If Feinstein really has her heart in running and being elected governor, her life-long desire, she would have to be considered the favorite in winning the Democratic nomination. However, I am beginning to be one of those political bystanders who believes that she won’t run. She’ll be 77 in 2010. Based on my perception of how voters perceive the strengths and weaknesses of a candidate, that age would be a handicap for a man running for high office and a larger handicap for a woman.

Poizner Attack on Whitman Was Negative but NOT Dirty

Friday, April 17th, 2009

There are strategic and tactical reasons to question whether it’s a smart move for Insurance Commissioner Steve Poizner to attack former eBay CEO Meg Whitman this early in the Republican primary race for governor. But Poizner’s fusillade was NOT dirty.

You can call it negative, tough, slashing, brutal, whatever, but we strongly disagree with this characterization on the very fine SacB site Capitol Alert: “With still more than 400 days until votes are cast, the GOP primary for governor is already starting to get dirty.”

No it’s not. Dirty is where you lie about your opponent, use below-the-belt personal information, make unfair charges, distort their record, etc. We don’t like dirty campaigning and when we see it, we’ll throw a red flag. But by holding Whitman’s leadership at eBay up to scrutiny, Poizner has done nothing dirty. It’s especially appropriate when a candidate comes out of the business world — and Poizner’s business background is fair game, too — because that’s the candidate’s record.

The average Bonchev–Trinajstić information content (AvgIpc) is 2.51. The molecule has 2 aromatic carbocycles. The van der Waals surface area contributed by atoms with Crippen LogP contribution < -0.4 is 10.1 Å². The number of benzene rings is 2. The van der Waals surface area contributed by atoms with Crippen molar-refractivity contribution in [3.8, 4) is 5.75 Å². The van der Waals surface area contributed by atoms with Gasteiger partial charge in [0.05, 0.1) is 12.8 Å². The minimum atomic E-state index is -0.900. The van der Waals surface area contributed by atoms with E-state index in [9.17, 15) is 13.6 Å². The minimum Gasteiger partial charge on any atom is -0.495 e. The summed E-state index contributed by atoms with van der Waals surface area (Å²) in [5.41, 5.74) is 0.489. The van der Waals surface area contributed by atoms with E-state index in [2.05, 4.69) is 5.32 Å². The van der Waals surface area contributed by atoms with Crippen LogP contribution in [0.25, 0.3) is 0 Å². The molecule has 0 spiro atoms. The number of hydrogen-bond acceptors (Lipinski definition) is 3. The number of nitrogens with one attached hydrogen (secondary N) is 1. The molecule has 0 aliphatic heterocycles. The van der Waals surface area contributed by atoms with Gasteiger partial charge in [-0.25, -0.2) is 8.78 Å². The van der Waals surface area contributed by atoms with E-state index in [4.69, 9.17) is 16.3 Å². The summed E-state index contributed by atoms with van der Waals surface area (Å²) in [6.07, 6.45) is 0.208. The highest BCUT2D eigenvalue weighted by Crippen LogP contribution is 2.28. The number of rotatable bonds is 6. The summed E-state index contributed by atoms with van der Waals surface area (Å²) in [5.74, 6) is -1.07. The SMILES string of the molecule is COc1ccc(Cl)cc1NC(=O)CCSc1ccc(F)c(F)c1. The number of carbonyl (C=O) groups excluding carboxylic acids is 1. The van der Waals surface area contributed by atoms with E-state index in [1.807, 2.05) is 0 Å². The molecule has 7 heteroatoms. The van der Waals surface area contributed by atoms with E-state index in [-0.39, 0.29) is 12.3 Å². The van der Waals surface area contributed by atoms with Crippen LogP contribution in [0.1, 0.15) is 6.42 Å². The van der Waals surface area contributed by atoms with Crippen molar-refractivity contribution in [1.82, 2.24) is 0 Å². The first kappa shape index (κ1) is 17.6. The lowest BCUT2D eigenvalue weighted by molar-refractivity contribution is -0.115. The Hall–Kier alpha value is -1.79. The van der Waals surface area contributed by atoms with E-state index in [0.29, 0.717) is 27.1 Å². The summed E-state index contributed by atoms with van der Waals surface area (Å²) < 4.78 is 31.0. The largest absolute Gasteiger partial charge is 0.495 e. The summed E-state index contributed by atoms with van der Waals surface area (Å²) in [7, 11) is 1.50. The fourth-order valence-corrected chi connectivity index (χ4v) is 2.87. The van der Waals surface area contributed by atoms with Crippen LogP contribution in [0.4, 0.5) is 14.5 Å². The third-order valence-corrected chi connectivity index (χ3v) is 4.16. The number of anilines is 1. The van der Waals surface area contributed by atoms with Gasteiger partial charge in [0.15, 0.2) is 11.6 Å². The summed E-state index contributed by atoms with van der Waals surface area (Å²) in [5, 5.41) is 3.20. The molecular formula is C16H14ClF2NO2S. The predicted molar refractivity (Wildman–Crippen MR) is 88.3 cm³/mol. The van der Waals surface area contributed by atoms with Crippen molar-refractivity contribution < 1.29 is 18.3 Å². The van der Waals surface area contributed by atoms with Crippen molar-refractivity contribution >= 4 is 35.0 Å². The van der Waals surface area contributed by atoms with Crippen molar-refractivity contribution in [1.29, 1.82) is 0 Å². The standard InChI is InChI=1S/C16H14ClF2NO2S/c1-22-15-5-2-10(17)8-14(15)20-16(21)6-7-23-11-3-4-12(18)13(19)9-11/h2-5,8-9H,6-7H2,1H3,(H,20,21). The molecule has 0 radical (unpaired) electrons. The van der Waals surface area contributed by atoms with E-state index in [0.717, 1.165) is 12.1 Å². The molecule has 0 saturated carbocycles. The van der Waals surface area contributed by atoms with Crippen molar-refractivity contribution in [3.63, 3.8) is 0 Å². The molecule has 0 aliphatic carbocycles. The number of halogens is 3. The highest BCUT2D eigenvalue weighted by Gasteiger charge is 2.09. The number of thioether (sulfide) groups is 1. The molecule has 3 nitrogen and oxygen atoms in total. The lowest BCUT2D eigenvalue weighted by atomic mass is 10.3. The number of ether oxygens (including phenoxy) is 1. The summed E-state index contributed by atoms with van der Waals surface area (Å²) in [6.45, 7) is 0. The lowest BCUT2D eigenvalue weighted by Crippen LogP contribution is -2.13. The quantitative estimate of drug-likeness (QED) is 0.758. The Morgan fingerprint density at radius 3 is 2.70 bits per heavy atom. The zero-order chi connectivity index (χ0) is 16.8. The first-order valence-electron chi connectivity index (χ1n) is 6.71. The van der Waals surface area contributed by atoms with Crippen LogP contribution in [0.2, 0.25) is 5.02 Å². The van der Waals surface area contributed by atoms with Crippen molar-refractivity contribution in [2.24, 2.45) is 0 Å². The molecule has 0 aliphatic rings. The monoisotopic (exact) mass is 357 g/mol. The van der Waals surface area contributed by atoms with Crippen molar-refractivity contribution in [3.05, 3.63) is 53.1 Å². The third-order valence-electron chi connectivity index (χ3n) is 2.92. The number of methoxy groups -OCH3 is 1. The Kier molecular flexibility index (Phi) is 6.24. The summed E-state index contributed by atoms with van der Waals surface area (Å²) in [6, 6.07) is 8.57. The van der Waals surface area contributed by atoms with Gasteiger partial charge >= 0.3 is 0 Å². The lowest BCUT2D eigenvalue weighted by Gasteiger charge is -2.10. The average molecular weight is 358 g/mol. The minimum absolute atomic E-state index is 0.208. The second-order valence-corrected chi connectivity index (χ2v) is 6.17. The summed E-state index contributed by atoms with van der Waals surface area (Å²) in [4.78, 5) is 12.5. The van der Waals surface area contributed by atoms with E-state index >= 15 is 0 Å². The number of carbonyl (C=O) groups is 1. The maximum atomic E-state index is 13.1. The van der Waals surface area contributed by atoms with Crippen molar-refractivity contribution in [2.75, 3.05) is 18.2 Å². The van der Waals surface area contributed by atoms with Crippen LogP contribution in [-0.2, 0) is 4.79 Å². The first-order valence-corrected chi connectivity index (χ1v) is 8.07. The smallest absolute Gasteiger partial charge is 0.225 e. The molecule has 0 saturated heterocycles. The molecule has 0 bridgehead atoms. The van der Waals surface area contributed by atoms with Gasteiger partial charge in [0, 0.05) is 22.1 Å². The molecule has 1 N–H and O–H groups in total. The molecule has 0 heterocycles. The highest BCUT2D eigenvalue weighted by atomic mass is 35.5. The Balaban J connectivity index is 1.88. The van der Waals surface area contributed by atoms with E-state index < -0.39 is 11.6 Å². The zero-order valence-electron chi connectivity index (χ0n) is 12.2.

A political campaign for governor of California is not a dinner party. It’s a rough and tumble affair in which candidates should not be demonized by goody-twoshoes, holier-than-thou commentary or news reports. People are so cynical about politics already and it’s so easy to use a charge of “dirty campaigning” in a TV ad, that it’s important for those of us on the sidelines to make distinctions between dirty and slimy campaign tactics and legitimate, tough, negative campaigning.

We’re just sayin’.

Friday Fishwrap: Squishy, Dishy, Always Fishy

Friday, April 17th, 2009

When Prop. 1A hit man Peter Foy opened a can of whupass on wannabe governors Steve Poizner and Meg Whitman this week, his cruelest cut was calling them “squishy” on taxes.

The charge leveled by the GOP Ventura County supe, who’s toying with a run against the two objects of his ire, resurrected one of the most heinous ad hominem labels one Republican can tag on another. While using the adjectival “squishy” is, well, a little bit squishy, calling someone a “squish” is the GOP equivalent of trash talking someone’s mother in gangsta circles.